Non-sand bed thickness ?? I have a 29 gal salt aquarium with ~ 3 inches of crushed Florida coral.  <Yikes!!! A scary detritus trap... any dreadful algae growth in the tank because of this nutrient sink?> Most of the pieces I can see are fairly large coral or whole snail shells that average 1/8" to 1/4" across. I have read on some of your other FAQs that using between 1-4 inches of sand bed depth may cause long-term problems. Is this also true of the coarser substrates like mine? <especially true of coarse substrates!> I would also like to adapt my substrate for NNR. Would adding 1-2 inches of fine aragonite substrate work with the existing crushed coral underneath, or should I look at replacing the CC.  <alas... mixed grain sizes are problematic. NNR with a deep bed of sugar fine sand. 5+inches gets my vote> BTW, I just started a 10 gal refugium with 20 lbs of live sand, 3 lbs of live sump rock, and some Caulerpa. Is it still worth the effort/expense of trying to set up NNR in my main tank's substrate? <likely yes... most display tank bio-loads can burden a 10 gallon refugium no matter how efficient it is> Thanks, Darrell <Always welcome my friend. Anthony Calfo>

Mixing marine substrates Thanks Bob for the blazingly fast response! One can almost think you wear your computer around with you. <Have been accused as being a device itself> You mention mixing the two substrates and indeed I thought of that. But wouldn't the finer sand find its way to the bottom defeating the purpose? <Yes, depending on which one is actually more/less dense, a greater proportion of the one mixed in below/above more> If that isn't a big deal, then I will begin the process tomorrow. <Not that big a deal. Bob Fenner> Zimmy

Marine fish Hi, Bob. Can you tell me good web site that shows pictures of marine fish including a short description of them (length, adaptability, etc).  <Wish I could... I use Scott Michael's Pocket Guide and Reef Fishes books, the old WEB/HRA/RayH TFH Atlas... and a bunch of other references... oh, including fishbase.org on the Net...> I just love Your web sites. If I put 1" coral gravel in the tank that is big enough in size to be washed with a gravel cleaner without being sucked up, what size would You recommend by No.? <Five> I found web sites that sell gravel sized by No. From 2-20. I see that anything above 10 is too large but between 2, 3, 5, I can't distinguish the size of the pebbles. I have to tell my dealer the size by No. so that he can order it. Thanks, Bernd <I understand. Bob Fenner>

Hard time with (substrate choices for marines) Hello Bob, I am reading lots of your material, but this time I have a friend that is in the medical field and knows the different values and chemistry. I am starting to make more sense of the chemical balance. <Sounds good> I am also trying to take control of the green hair algae and green algae that covers my glass daily. I have added some Cerith and some Nassarius snails. My question is: I used Seaflor Aragonite Reef Sand, which is rather course. Is this a "fine" enough sand bed for the Nassarius or should I add some find grain sand to the bed? <Finer would be better for them. Bob Fenner> Thank, Dave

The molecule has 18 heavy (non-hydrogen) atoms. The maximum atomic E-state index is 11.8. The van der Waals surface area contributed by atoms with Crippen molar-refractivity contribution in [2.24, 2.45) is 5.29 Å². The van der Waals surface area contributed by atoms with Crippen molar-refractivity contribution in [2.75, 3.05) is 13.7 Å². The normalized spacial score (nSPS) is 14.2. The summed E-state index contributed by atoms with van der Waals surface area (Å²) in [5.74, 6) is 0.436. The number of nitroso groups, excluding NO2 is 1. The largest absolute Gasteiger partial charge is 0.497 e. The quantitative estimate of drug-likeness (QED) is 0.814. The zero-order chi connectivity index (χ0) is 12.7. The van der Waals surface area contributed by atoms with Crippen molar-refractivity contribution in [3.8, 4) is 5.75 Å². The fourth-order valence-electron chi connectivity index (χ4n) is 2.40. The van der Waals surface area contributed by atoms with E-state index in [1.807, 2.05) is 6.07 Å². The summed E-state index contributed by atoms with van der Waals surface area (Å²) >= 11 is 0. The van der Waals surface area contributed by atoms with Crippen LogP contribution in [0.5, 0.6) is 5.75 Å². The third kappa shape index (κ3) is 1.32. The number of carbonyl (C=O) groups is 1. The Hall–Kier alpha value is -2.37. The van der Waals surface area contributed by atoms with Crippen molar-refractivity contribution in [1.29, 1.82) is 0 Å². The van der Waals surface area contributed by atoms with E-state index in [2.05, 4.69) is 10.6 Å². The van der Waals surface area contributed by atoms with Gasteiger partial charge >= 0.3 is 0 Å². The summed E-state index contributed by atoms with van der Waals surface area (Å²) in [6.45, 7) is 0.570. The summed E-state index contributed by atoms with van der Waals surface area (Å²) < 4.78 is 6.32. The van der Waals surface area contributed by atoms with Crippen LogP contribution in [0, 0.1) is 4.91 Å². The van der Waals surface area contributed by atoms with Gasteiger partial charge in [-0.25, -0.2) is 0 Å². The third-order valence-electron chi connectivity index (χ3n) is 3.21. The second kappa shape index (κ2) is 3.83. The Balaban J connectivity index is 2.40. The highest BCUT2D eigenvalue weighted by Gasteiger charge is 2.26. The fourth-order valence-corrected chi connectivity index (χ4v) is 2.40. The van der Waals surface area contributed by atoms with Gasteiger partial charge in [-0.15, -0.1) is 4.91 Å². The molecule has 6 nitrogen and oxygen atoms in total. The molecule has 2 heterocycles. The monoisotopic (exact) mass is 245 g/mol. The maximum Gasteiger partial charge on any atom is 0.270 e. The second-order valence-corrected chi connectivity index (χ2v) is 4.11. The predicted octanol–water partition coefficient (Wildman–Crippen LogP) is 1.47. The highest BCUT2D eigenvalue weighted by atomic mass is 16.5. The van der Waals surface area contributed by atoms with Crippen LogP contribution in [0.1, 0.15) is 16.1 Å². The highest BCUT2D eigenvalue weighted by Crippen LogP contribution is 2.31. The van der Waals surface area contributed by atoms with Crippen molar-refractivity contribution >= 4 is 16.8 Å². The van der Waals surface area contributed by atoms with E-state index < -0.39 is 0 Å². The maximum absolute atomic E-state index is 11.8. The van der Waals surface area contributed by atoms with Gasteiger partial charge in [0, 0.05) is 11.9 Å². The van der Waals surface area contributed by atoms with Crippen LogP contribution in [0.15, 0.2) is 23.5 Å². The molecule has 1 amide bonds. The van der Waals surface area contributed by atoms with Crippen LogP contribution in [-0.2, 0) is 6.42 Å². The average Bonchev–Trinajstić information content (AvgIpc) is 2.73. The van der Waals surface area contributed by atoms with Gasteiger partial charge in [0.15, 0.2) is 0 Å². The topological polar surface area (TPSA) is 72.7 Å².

Substrate materialBob , I currently have a 120 with about 40lbs of fine powdery marine sand as substrate (1/2 - 3/4 inch). I have a fish that sifts this and the sand gets deposited all over everything . What do you think about adding 40 lbs of a coarser substrate over the top of the sand. Thanks, Odlaw <Sounds like a good idea... the two will mix (of course)... but as long as there's enough space/volume for the smaller material to settle "in between"  you should be fine (pun intended)... with much less settling problems. Bob Fenner>

Substrate particle size Hi again, Well this is kinda off subject, but the sand I have in my tanks now is aragonite which is about 2-3mm in size. I have read in a variety of places its better to have sugar size sand (oolite?), so animals can burrow into it. I have also heard that there is a sand that hardware/home stores sell that can be used in the tank, which I'm sure is cheaper than buying it at the LFS. Have you heard of such a sand, and if so what is it called :). Thanks. Chris >> Hmm, I'd like to know what this sand is... at the hardware store... Most all I've ever seen are silicates (kiddie play box sand), metamorphic chondrites ("gravel" for freshwater), and maybe flints (good for some freshwater systems)... maybe dolomitious material or Tapashell (mainly calcium and magnesium carbonates) you could find at such outlets that were in "farming" areas... And, nah to the finer substrates (oolithic... fine, dusty stuff)... as being better... they have their own sets of problems. You're better off with the 2-3mm stuff of all about the same grade... Maybe place the sugar stuff in a refugium... Bob Fenner